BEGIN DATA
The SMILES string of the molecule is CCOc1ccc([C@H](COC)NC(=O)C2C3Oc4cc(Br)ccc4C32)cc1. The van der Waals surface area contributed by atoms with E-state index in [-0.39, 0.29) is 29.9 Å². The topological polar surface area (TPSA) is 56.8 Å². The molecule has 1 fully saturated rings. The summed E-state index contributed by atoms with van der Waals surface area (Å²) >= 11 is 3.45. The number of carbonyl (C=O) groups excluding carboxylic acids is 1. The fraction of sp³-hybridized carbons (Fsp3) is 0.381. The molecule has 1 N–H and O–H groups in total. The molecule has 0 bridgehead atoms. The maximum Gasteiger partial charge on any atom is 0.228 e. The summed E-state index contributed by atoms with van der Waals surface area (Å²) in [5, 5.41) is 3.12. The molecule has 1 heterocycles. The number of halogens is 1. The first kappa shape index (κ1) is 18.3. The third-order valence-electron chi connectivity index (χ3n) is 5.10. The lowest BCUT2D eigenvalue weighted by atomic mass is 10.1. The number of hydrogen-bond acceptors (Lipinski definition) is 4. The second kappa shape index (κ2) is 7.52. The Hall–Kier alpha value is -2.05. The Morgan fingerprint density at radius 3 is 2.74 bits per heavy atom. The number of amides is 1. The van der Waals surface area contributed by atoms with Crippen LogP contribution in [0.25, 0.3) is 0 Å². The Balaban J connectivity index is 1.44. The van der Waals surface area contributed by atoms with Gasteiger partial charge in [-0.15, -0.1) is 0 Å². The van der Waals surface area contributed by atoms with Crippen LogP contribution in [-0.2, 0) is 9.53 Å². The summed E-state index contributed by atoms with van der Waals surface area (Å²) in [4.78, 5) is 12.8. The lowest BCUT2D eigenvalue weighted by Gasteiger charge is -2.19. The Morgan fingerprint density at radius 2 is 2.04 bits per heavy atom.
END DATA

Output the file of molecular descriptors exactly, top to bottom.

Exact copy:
The SMILES string of the molecule is CCOc1ccc([C@H](COC)NC(=O)C2C3Oc4cc(Br)ccc4C32)cc1. The van der Waals surface area contributed by atoms with E-state index in [-0.39, 0.29) is 29.9 Å². The topological polar surface area (TPSA) is 56.8 Å². The molecule has 1 fully saturated rings. The summed E-state index contributed by atoms with van der Waals surface area (Å²) >= 11 is 3.45. The number of carbonyl (C=O) groups excluding carboxylic acids is 1. The fraction of sp³-hybridized carbons (Fsp3) is 0.381. The molecule has 1 N–H and O–H groups in total. The molecule has 0 bridgehead atoms. The maximum Gasteiger partial charge on any atom is 0.228 e. The summed E-state index contributed by atoms with van der Waals surface area (Å²) in [5, 5.41) is 3.12. The molecule has 1 heterocycles. The number of halogens is 1. The first kappa shape index (κ1) is 18.3. The third-order valence-electron chi connectivity index (χ3n) is 5.10. The lowest BCUT2D eigenvalue weighted by atomic mass is 10.1. The number of hydrogen-bond acceptors (Lipinski definition) is 4. The second kappa shape index (κ2) is 7.52. The Hall–Kier alpha value is -2.05. The Morgan fingerprint density at radius 3 is 2.74 bits per heavy atom. The number of amides is 1. The van der Waals surface area contributed by atoms with Crippen LogP contribution in [0.25, 0.3) is 0 Å². The Balaban J connectivity index is 1.44. The van der Waals surface area contributed by atoms with Gasteiger partial charge in [-0.15, -0.1) is 0 Å². The van der Waals surface area contributed by atoms with Crippen LogP contribution in [-0.2, 0) is 9.53 Å². The summed E-state index contributed by atoms with van der Waals surface area (Å²) in [4.78, 5) is 12.8. The lowest BCUT2D eigenvalue weighted by Gasteiger charge is -2.19. The Morgan fingerprint density at radius 2 is 2.04 bits per heavy atom.